The Billionaire Boys Club EU SS2020 Collection

Billionaire Boys Club is entering a new chapter with the official split of its U.S. and European divisions.

Beginning with the spring collection, the two brands will operate separately, with Billionaire Boys Club EU acting as the premium tier of the company led by chief executive officer Craig Ford and creative director Ross Westland. Billionaire Boys Club and Icecream creative director Joseph Au oversaw the Billionaire Boys Club EU spring collection, and passes his responsibility to Westland.

“The brand had to evolve to be able to grow,” said Billionaire Boys Club and Icecream founder Pharrell Williams. “We have great partners globally that worked with us to move with us. We have grown every year but at a pace that works for us. ‘Slow and steady wins the race’ should be our other motto.”

Ford said, “​Despite initiating and executing our own collections we’ll remain an authentic ​incarnation of the brands’ original vision and we’ll continue to push it forward, with a focus upon high-level fabrication and an ever-evolving product range.”

Williams launched Billionaire Boys Club and Icecream in 2004. A fan of the brand of A Bathing Ape, Williams met with that brand’s founder, Nigo, and started discussing BBC and Icecream with him. This led to the Japanese creative and his longtime collaborator, Japanese graphic designer Skate Thing, creating artwork for the brand, including the “original curve logo” and “the standing astronaut.”

“We had our core art done within 48 hours,” said Loic Villepontoux, general manager of Billionaire Boys Club, who has worked with Williams in and out of music for 20 years and facilitated projects with Nike and Rizzoli. He also has ongoing relationships with Chanel and Adidas. Nigo also produced apparel for BBC and Icecream, which featured BBC and Icecream branding on products with Bape tags.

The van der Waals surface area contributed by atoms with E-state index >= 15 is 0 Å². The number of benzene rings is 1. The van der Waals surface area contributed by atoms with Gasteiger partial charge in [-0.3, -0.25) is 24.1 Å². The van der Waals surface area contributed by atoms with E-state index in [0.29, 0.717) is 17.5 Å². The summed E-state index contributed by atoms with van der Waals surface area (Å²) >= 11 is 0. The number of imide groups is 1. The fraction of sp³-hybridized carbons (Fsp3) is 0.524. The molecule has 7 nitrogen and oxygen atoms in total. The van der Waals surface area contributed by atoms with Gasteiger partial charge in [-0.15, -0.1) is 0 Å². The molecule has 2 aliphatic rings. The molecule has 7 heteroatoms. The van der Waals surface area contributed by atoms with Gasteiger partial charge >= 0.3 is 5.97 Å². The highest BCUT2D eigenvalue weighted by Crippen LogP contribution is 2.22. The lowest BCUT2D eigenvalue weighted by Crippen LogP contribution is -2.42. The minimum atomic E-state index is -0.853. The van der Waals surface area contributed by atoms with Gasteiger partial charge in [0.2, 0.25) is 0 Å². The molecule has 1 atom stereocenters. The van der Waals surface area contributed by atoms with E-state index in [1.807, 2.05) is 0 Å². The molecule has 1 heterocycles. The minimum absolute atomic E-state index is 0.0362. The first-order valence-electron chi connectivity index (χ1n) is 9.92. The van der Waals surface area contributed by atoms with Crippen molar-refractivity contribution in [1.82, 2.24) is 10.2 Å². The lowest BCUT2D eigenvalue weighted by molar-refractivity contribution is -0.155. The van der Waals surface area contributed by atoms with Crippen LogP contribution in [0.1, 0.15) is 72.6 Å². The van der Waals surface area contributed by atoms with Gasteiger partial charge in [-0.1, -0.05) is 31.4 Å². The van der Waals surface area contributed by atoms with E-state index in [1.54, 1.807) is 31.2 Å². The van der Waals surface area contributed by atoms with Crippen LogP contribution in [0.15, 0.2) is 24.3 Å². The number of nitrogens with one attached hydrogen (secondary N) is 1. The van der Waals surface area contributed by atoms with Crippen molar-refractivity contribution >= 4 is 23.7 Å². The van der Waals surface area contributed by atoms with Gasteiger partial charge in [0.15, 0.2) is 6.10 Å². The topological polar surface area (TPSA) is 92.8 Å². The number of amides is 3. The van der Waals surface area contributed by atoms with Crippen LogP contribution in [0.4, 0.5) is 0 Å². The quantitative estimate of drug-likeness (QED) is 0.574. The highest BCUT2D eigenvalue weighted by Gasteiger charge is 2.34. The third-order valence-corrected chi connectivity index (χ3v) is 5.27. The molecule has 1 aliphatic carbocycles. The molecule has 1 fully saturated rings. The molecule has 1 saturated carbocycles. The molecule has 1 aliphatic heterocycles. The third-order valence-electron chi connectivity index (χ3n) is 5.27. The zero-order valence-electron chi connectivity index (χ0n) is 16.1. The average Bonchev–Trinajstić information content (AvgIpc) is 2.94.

Williams sold a 50 percent stake in the company to Jay-Z’s Rocawear in 2011 to license and distribute Billionaire Boys Club. Iconix Brand Group at the time owned the rights to Rocawear, which it acquired from Jay-Z for $204 million in 2007.

BBC EU and Japan launched alongside the U.S. brand in 2004 (Williams partnered with the distributors through Bape), and U.K.-based fashion distributor A Number of Names took over the EU license in 2015. When Williams took full control of BBC and Icecream from Iconix and Jay-Z in late 2016, he planned to unify the offerings of the three distribution channels in the U.S., EU and Japan that were working independently at that time. This proved difficult because the EU and Japan businesses developed their own offerings.

“Their distribution is much different than the U.S.,” said Villepontoux. “They do a lot more department store business and high-end department stores and they’re also in high-end boutiques, while here in the U.S. we’re in better streetwear boutiques and sneaker stores. The distributions are just licenses, so we still own all of the brands.”

The spring collection for BBC EU, which was inspired by Codetalkers, the Navajo efforts in World War II, feature military-inspired multipocket jackets and outerwear, denim jackets that nod to Levi’s Type 2 trucker jacket, and a C-1 survival vest. Pieces in the collection also sport a seasonal camo that has a slightly tribal pattern.

“It would almost be sabotage for me to make them pull it all the way back to match the U.S. collection so we decided as a group it was better to officially separate the brands and give the EU a ‘purple label’ treatment. It’s something we’re still developing and working on,” said Villepontoux.

Williams added, “It also allows our partners to be more in tune with their markets by producing collections more tailored to their customers.”

BBC U.S. and Japan creative director Joseph Au oversees the creative on all three entities, and is further establishing their unique outputs. He describes the U.S. brand as “more democratic,” saying that “everyone has access to it.” The EU brand is more exclusive, with a smaller distribution and refinement that stems from a deeper understanding of fabrics and textiles, while the Japanese brand offers capsule collections rooted in brand heritage and nostalgia.

“It’s a balancing act,” said Au. “When I started, it was like the two lines were trying to be one. It was really hard to manage and didn’t really make sense, so I was pushing that they complement each other rather than compete. I’m looking at it now as sort of playing to the strengths.”

Au, a native of Sydney, is a longtime fan of BBC and Icecream and Williams’ music. He worked for Ralph Lauren on RRL and designed for the company prior to joining BBC and Icecream as creative director in 2018.